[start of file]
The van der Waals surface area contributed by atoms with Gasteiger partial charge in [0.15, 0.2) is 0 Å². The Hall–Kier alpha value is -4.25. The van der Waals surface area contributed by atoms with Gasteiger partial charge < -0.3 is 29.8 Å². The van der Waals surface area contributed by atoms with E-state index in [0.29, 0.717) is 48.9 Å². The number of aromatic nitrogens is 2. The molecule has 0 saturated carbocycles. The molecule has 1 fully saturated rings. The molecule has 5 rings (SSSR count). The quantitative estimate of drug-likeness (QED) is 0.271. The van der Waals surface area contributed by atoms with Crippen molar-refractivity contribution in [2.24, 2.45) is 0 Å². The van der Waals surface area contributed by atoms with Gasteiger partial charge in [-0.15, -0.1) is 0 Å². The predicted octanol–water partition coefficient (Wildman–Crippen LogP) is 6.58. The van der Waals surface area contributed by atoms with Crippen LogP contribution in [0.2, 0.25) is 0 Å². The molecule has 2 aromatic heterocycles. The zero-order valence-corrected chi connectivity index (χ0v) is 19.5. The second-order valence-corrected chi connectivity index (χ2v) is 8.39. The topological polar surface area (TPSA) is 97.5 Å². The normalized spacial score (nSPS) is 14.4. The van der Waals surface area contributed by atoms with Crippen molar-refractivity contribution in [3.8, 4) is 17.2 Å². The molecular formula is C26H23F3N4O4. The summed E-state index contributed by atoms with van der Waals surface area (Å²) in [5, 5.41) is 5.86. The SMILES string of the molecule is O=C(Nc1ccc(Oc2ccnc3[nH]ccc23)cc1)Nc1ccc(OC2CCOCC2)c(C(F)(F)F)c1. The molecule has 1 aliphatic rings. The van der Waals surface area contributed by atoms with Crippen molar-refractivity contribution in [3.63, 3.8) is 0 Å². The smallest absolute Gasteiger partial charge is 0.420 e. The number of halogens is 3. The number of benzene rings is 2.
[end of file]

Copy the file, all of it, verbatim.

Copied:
The van der Waals surface area contributed by atoms with Gasteiger partial charge in [0.15, 0.2) is 0 Å². The Hall–Kier alpha value is -4.25. The van der Waals surface area contributed by atoms with Gasteiger partial charge < -0.3 is 29.8 Å². The van der Waals surface area contributed by atoms with E-state index in [0.29, 0.717) is 48.9 Å². The number of aromatic nitrogens is 2. The molecule has 0 saturated carbocycles. The molecule has 1 fully saturated rings. The molecule has 5 rings (SSSR count). The quantitative estimate of drug-likeness (QED) is 0.271. The van der Waals surface area contributed by atoms with Crippen molar-refractivity contribution in [2.24, 2.45) is 0 Å². The van der Waals surface area contributed by atoms with Gasteiger partial charge in [-0.15, -0.1) is 0 Å². The predicted octanol–water partition coefficient (Wildman–Crippen LogP) is 6.58. The van der Waals surface area contributed by atoms with Crippen LogP contribution in [0.2, 0.25) is 0 Å². The molecule has 2 aromatic heterocycles. The zero-order valence-corrected chi connectivity index (χ0v) is 19.5. The second-order valence-corrected chi connectivity index (χ2v) is 8.39. The topological polar surface area (TPSA) is 97.5 Å². The normalized spacial score (nSPS) is 14.4. The van der Waals surface area contributed by atoms with Crippen molar-refractivity contribution in [3.8, 4) is 17.2 Å². The molecular formula is C26H23F3N4O4. The summed E-state index contributed by atoms with van der Waals surface area (Å²) in [5, 5.41) is 5.86. The SMILES string of the molecule is O=C(Nc1ccc(Oc2ccnc3[nH]ccc23)cc1)Nc1ccc(OC2CCOCC2)c(C(F)(F)F)c1. The molecule has 1 aliphatic rings. The van der Waals surface area contributed by atoms with Crippen molar-refractivity contribution in [3.63, 3.8) is 0 Å². The smallest absolute Gasteiger partial charge is 0.420 e. The number of halogens is 3. The number of benzene rings is 2.